Google Glass may have competition from Samsung sooner rather than later, with the Korean giant expected to unveil a new wearable device at the IFA expo in Berlin this September. The device would be a face-mounted gadget, much like Google Glass, sparking discussion online about many of the ‘copy-cat’ problems already faced by Samsung.
Google Glass is expected by many to see a proper consumer release date sometime in 2014. We say ‘proper’ because some lucky buyers can already get their hands on Glass for a cool US$1500, so long as they ‘qualify’ for Google's program. Google has made it clear that this is as much of a buy-in to a beta testing phase as it is an actual product. Eventually, Glass is expected to be much more widely available for a more affordable price.
Getting in on the ground floor of smartglass tech is a gamble that Samsung can also afford to make. Right now there’s no telling whether or not it’ll actually become a cultural trend worth billions of dollars, so smaller manufacturers will be hesitant to offer up their own devices until the market becomes tangible.
With Samsung’s bank it makes sense to compete with Google as early as possible, just in case things do take off. That way Samsung would be an already-established producer of a new piece of in-demand technology once other competition starts to crop up. If things don’t go well then Samsung can afford to take the hit and keep on moving in other techy directions.
Expect more stuff on your face
Samsung will not be the only company to follow Google’s lead with smart glasses this year. Sony’s already working on its own face gadget and wearable tech was the unofficial theme of CES this year.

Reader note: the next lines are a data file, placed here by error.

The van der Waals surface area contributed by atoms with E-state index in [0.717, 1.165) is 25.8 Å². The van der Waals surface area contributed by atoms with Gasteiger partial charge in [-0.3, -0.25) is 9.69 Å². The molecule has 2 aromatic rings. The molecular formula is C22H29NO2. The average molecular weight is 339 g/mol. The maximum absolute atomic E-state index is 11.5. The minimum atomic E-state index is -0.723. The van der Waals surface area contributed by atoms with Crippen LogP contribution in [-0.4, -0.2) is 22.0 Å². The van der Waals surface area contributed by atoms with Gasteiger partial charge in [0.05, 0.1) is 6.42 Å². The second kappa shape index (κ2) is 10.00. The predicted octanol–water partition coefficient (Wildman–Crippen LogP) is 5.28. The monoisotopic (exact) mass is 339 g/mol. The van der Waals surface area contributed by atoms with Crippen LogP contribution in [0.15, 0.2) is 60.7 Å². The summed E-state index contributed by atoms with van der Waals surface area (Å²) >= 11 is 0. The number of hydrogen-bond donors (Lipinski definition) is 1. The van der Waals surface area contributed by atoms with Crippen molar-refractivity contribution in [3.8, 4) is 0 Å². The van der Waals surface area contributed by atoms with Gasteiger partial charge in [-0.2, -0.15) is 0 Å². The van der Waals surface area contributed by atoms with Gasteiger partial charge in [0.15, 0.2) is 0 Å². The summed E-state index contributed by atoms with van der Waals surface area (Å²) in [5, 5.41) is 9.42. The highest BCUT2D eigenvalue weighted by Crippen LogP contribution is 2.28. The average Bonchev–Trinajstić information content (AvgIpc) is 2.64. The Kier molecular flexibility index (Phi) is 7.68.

The reason? It's possibly that Google’s Glass Explorer program is getting a lot of press. People talk about it, they’re curious about it and many already think it sounds like a great idea. Of course, a lot of people have opposing feelings about Glass as well, with concerns about privacy at the front of many minds.
If Glass takes off, taking a major percentage of the early sales can help establish winners and losers before it ends up costing billions just to get your foot in the door.
Ask Microsoft how Windows Phone is doing lately. Now there's a prime example of how getting in one or two years late can seriously cripple market penetration. In the tech game you generally want to be number one or number two. Number three is not a good place to be, a fact that MSFT has learnt at great expense.
There’s a pattern here…
Samsung isn’t always at the very forefront of device innovation. That’s to be expected when your global tech company spans just about every product with a computer chip; sometimes you’re beaten to the punch.
This isn’t to say that Samsung doesn’t have its own cool innovations, bendy screens are definitely some of our favourite things headed our way, but it hasn't exactly been responsible for some of its biggest products.
Often, a new kind of device is released, becomes popular, and then Samsung moves in with its own version and carves out a portion of the market for itself.
This is one of Samsung’s biggest strengths, but is also the source of Samsung’s legal woes with Apple concerning smartphone patents.
It may sound counter-intuitive but this can be a good thing. This way there’s more competition in the market for new products, leading to a better situation for both the consumer and for Samsung. It’s not ideal for the company that came up with the original product, but in pushing for better products through competition, it helps to increase consumer demand, which can benefit the original creators
Source: Korea Times